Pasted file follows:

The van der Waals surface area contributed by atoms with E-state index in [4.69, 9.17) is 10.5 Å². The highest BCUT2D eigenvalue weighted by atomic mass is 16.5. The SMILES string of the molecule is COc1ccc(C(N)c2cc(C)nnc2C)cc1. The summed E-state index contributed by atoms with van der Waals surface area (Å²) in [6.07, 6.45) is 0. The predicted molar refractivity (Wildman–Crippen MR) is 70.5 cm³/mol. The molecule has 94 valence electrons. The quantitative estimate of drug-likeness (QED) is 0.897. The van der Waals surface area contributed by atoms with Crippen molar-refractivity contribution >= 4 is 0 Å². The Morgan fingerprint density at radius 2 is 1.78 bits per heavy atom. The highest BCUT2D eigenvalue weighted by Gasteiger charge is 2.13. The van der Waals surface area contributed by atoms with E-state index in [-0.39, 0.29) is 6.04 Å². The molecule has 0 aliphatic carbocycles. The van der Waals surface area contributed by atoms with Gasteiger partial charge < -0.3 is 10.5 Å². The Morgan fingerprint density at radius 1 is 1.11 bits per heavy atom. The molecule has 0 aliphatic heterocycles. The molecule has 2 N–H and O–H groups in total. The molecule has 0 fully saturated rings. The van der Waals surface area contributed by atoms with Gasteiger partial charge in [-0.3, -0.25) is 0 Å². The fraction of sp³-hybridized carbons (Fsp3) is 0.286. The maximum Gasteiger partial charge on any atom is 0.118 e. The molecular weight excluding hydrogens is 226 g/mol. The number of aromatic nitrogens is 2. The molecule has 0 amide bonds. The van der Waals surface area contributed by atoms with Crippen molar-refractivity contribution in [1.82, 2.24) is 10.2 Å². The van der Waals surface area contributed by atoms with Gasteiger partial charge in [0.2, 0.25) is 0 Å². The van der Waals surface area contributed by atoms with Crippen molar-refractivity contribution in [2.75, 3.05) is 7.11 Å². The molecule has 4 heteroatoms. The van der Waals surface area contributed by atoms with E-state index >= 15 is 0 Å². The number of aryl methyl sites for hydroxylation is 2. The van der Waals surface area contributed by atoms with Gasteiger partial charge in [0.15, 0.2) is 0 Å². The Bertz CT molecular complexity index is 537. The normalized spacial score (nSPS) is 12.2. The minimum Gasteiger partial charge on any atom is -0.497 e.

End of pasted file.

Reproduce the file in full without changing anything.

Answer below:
The van der Waals surface area contributed by atoms with E-state index in [4.69, 9.17) is 10.5 Å². The highest BCUT2D eigenvalue weighted by atomic mass is 16.5. The SMILES string of the molecule is COc1ccc(C(N)c2cc(C)nnc2C)cc1. The summed E-state index contributed by atoms with van der Waals surface area (Å²) in [6.07, 6.45) is 0. The predicted molar refractivity (Wildman–Crippen MR) is 70.5 cm³/mol. The molecule has 94 valence electrons. The quantitative estimate of drug-likeness (QED) is 0.897. The van der Waals surface area contributed by atoms with Crippen molar-refractivity contribution >= 4 is 0 Å². The Morgan fingerprint density at radius 2 is 1.78 bits per heavy atom. The highest BCUT2D eigenvalue weighted by Gasteiger charge is 2.13. The van der Waals surface area contributed by atoms with E-state index in [-0.39, 0.29) is 6.04 Å². The molecule has 0 aliphatic carbocycles. The van der Waals surface area contributed by atoms with Gasteiger partial charge < -0.3 is 10.5 Å². The Morgan fingerprint density at radius 1 is 1.11 bits per heavy atom. The molecule has 0 aliphatic heterocycles. The molecule has 2 N–H and O–H groups in total. The molecule has 0 fully saturated rings. The van der Waals surface area contributed by atoms with Gasteiger partial charge in [-0.3, -0.25) is 0 Å². The fraction of sp³-hybridized carbons (Fsp3) is 0.286. The maximum Gasteiger partial charge on any atom is 0.118 e. The molecular weight excluding hydrogens is 226 g/mol. The number of aromatic nitrogens is 2. The molecule has 0 amide bonds. The van der Waals surface area contributed by atoms with Crippen molar-refractivity contribution in [1.82, 2.24) is 10.2 Å². The van der Waals surface area contributed by atoms with Gasteiger partial charge in [0.2, 0.25) is 0 Å². The van der Waals surface area contributed by atoms with Crippen molar-refractivity contribution in [2.75, 3.05) is 7.11 Å². The molecule has 4 heteroatoms. The van der Waals surface area contributed by atoms with E-state index >= 15 is 0 Å². The number of aryl methyl sites for hydroxylation is 2. The van der Waals surface area contributed by atoms with Gasteiger partial charge in [0.15, 0.2) is 0 Å². The Bertz CT molecular complexity index is 537. The normalized spacial score (nSPS) is 12.2. The minimum Gasteiger partial charge on any atom is -0.497 e.